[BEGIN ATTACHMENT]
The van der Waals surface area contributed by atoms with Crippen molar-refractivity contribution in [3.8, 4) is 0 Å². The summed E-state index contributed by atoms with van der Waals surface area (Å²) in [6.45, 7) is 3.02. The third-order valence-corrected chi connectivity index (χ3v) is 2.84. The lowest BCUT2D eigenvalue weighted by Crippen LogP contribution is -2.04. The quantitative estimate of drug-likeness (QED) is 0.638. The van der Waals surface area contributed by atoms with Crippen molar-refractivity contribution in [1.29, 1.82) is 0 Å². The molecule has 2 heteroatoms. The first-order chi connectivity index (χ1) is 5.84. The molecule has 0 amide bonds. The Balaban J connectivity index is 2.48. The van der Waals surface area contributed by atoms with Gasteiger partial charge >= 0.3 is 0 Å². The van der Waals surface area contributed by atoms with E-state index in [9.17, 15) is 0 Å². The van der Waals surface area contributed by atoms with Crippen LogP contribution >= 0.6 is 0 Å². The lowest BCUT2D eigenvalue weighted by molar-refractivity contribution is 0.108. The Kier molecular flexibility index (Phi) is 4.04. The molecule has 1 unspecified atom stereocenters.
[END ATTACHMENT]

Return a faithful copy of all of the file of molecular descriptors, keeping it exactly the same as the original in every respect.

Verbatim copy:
The van der Waals surface area contributed by atoms with Crippen molar-refractivity contribution in [3.8, 4) is 0 Å². The summed E-state index contributed by atoms with van der Waals surface area (Å²) in [6.45, 7) is 3.02. The third-order valence-corrected chi connectivity index (χ3v) is 2.84. The lowest BCUT2D eigenvalue weighted by Crippen LogP contribution is -2.04. The quantitative estimate of drug-likeness (QED) is 0.638. The van der Waals surface area contributed by atoms with Crippen molar-refractivity contribution in [1.29, 1.82) is 0 Å². The molecule has 2 heteroatoms. The first-order chi connectivity index (χ1) is 5.84. The molecule has 0 amide bonds. The Balaban J connectivity index is 2.48. The van der Waals surface area contributed by atoms with Gasteiger partial charge >= 0.3 is 0 Å². The van der Waals surface area contributed by atoms with E-state index in [9.17, 15) is 0 Å². The van der Waals surface area contributed by atoms with Crippen LogP contribution >= 0.6 is 0 Å². The lowest BCUT2D eigenvalue weighted by molar-refractivity contribution is 0.108. The Kier molecular flexibility index (Phi) is 4.04. The molecule has 1 unspecified atom stereocenters.